He said that PPP had included Nuts in their polling questions at first “for our own amusement and interest”.

On another question, while 81% in the North Carolina poll were not sure whether they had a favorable or unfavorable opinion of Deez Nuts, 6% were favorable and 13% unfavorable.  Were the 19% who did respond fooled by this fictitious candidate? Did they feel an obligation to provide an answer? Were they overwhelmed by the number of questions asked (the Daily Beast story shows it as Question 31)? Or were some of them having fun with the poll?  I suspect it’s a mix of “all of the above.”

Earlier in the year, in “The Case against Dumb, Click-Bait Polls,” Daily Beast contributor Asawin Suebaeng, complained about a Reuters/Ipsos poll that compared President Obama’s approval rating against several television presidents (Joshua Bartlet from West Wing, Frank Underwood from House of Cards, David Palmer from 24, Laura Roslin from Battlestar Galactica, and Fitzgerald Grant from Scandal.

Suebang thought the poll was a waste of resources on the part of Retuers. Yet, he did acknowledge the role of media in forming public opinion: “Dennis Haysbert, who played the tough, African-American Democratic commander-in-chief Palmer, has argued that his character actually helped lay the groundwork for public acceptance of a black president in real-world USA.”  The Mother Jones article in which Haysbert was quoted was also written by Suebaeng. It highlighted 15 celebrity campaign donors/activists in the 2012 election cycle.

Suebaeng suggests:

These characters are fictional, and even the morally ambiguous or Machiavellian ones are written to be sympathetic or alluring for the sake of compelling TV. This is about as instructive as polling the American people about who is the superior leader: Barack Obama, Santa Claus, or the cutest Ewok from the Star Wars franchise.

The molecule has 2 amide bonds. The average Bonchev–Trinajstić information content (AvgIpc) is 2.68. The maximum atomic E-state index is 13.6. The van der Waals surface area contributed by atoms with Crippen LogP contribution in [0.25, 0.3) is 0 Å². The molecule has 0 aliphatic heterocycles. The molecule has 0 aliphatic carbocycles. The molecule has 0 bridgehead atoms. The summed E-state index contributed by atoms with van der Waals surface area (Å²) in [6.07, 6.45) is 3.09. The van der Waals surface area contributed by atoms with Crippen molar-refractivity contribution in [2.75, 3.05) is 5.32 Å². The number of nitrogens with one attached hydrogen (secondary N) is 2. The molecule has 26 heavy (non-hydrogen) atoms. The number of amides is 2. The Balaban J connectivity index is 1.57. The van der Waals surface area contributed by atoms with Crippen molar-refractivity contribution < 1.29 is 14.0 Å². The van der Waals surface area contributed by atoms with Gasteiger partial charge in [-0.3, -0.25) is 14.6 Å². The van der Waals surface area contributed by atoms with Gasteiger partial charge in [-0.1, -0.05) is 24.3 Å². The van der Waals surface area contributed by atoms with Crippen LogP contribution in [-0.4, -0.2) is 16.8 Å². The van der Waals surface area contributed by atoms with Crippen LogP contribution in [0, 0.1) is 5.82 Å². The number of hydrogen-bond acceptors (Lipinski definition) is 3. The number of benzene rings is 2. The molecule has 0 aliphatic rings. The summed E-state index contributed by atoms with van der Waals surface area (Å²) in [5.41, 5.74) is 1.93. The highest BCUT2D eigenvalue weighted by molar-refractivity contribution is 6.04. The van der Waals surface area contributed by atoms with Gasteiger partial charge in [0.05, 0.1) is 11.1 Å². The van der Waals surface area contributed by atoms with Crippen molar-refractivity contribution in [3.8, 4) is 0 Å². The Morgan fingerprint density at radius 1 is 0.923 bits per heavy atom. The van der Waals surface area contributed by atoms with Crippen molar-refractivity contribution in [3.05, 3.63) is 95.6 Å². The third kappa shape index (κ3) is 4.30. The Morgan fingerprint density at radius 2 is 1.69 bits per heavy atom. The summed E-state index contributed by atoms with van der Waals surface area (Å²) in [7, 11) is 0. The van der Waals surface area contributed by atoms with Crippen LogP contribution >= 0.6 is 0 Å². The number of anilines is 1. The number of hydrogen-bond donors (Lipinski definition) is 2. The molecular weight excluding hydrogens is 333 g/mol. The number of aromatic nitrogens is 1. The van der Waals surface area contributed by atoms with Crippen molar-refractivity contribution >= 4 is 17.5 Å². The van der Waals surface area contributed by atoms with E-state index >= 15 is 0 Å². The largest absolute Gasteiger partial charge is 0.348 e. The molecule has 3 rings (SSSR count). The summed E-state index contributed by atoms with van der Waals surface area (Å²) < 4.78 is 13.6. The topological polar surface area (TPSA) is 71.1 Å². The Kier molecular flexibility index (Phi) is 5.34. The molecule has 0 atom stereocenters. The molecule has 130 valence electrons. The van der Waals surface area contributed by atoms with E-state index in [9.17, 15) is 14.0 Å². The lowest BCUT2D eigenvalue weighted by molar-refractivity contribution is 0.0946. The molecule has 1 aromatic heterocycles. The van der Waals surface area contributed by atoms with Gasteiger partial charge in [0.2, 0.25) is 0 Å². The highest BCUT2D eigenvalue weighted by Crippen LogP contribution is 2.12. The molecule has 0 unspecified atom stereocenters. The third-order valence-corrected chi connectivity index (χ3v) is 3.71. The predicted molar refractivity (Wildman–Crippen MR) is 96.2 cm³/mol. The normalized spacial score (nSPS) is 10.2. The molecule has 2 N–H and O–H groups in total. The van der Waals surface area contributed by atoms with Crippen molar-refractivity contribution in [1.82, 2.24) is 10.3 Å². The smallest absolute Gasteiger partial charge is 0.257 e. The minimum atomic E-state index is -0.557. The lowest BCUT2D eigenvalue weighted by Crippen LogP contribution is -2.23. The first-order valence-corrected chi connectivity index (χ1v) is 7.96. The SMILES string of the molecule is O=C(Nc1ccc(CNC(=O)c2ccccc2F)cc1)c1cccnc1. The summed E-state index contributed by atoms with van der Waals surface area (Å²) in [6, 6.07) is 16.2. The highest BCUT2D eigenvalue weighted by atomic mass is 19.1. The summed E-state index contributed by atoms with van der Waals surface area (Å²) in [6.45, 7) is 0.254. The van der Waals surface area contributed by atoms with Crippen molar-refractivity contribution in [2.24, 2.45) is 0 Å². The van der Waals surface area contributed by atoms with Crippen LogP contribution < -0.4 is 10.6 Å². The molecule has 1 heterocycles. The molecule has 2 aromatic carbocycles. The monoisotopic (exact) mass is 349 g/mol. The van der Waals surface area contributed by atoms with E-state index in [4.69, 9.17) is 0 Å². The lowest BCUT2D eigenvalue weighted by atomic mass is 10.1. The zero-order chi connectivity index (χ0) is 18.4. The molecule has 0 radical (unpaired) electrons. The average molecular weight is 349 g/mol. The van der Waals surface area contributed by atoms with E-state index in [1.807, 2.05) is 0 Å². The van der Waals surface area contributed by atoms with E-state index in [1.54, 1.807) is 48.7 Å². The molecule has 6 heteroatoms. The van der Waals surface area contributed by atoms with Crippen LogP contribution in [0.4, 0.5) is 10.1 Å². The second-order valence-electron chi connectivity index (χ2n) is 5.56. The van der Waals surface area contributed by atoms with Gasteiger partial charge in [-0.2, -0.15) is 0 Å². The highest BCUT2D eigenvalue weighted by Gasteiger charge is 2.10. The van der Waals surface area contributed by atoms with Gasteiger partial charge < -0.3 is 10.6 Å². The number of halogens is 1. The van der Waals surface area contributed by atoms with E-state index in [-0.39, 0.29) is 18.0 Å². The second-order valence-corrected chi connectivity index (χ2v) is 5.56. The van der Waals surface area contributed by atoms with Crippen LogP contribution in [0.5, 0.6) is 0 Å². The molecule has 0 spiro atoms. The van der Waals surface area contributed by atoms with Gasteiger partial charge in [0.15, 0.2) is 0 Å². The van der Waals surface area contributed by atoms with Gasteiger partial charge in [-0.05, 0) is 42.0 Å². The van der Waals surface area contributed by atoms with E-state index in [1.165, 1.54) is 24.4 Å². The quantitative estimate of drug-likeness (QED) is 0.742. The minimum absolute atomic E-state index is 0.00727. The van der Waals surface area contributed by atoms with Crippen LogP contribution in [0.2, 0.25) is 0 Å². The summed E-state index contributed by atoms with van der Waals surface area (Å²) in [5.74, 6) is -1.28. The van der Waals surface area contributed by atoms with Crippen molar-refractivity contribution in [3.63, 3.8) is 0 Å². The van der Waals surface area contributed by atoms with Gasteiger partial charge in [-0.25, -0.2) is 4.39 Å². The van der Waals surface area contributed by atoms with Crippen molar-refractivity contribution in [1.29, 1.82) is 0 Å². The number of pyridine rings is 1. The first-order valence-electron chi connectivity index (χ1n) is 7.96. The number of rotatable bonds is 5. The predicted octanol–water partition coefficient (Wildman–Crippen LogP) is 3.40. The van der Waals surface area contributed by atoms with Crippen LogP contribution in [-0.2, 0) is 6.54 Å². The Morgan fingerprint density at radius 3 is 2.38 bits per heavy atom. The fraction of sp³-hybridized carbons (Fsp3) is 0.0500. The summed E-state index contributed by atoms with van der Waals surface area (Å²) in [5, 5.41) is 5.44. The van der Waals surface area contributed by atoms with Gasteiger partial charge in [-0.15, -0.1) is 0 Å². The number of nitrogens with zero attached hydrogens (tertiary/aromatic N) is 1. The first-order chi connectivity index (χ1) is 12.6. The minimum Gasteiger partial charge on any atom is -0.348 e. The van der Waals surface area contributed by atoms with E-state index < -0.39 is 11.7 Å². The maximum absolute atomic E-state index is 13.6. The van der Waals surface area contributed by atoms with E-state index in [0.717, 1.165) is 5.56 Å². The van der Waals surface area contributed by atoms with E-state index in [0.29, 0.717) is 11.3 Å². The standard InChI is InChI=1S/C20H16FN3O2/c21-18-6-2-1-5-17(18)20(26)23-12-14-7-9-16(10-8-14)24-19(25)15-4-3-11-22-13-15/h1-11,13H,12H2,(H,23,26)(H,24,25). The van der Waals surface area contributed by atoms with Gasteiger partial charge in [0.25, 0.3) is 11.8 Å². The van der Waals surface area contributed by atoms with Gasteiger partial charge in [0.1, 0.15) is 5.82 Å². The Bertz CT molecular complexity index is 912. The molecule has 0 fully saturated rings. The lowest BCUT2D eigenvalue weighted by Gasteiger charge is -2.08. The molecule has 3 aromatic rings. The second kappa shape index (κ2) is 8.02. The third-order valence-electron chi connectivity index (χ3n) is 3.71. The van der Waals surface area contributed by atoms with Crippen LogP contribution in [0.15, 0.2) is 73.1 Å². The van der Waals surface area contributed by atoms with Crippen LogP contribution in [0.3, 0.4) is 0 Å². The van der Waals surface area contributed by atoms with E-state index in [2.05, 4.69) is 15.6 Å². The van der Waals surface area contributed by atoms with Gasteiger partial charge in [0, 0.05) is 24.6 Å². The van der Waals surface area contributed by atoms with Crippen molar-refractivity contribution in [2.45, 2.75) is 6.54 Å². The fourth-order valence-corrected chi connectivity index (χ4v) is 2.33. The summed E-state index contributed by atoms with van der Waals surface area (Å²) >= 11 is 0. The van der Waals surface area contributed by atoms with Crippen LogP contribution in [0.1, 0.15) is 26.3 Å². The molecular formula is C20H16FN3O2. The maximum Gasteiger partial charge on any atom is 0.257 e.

That position, however, assumes that people make a clear distinction between reality and fiction.  I would argue, however, that popular culture plays a tremendous part in how we view the world.  There have always been chronic know-nothings, and story-telling has long been a tool for coping with life (i.e., the success of radio “soap operas,” whose plots pale in comparison to the dysfunctional lives portrayed today in both drama and reality television).

The trend has intensified, with civics replaced by pop culture as the fount of knowledge about how government/civil society operate and affect our daily lives. Sadly, many people seem more engaged in and knowledgeable about the lives of celebrities and the virtual worlds they inhabit than they are about current events and the real world we actually live in.

Jake Anderson concluded his AntiMedia piece with this comment:

When a 15-year-old boy can manufacture a crudely named character that garners higher poll numbers than several career politicians, including a former two-term governor, one might concede that faith in elected officials—and perhaps representative democracy itself-is at an all-time low.

It is not just politics and government that are suffering.  In an earlier blog, “Who Do You Trust?” I mentioned how Gallup surveys have shown a steady decline in the confidence people have in major institutions. Religion has declined from first place in 1973, when two thirds of adults expressed confidence, to fourth place and barely 50% confidence in 2012.  Public schools, banks, television news and most other institutions once regarded with high levels of confidence have all suffered. 

The erosion of trust in politics and the media corrupts the watchdog role that was intended when the First Amendment guaranteed freedom of the press.  Now more than ever, we have a truly murky amalgam of politics, polling, and the media.  It’s still a long way to the 2016 election!

NOTES:

This blog follows a series of others dealing with the broad topics of politics, polling, the media and trust:


Stu Johnson is owner of Stuart Johnson & Associates, a communications consultancy in Wheaton, Illinois focused on "making information make sense."

E-mail the author (moc.setaicossajs@uts*)

* For web-based email, you may need to copy and paste the address yourself.


Posted: August 21, 2015   Accessed 511 times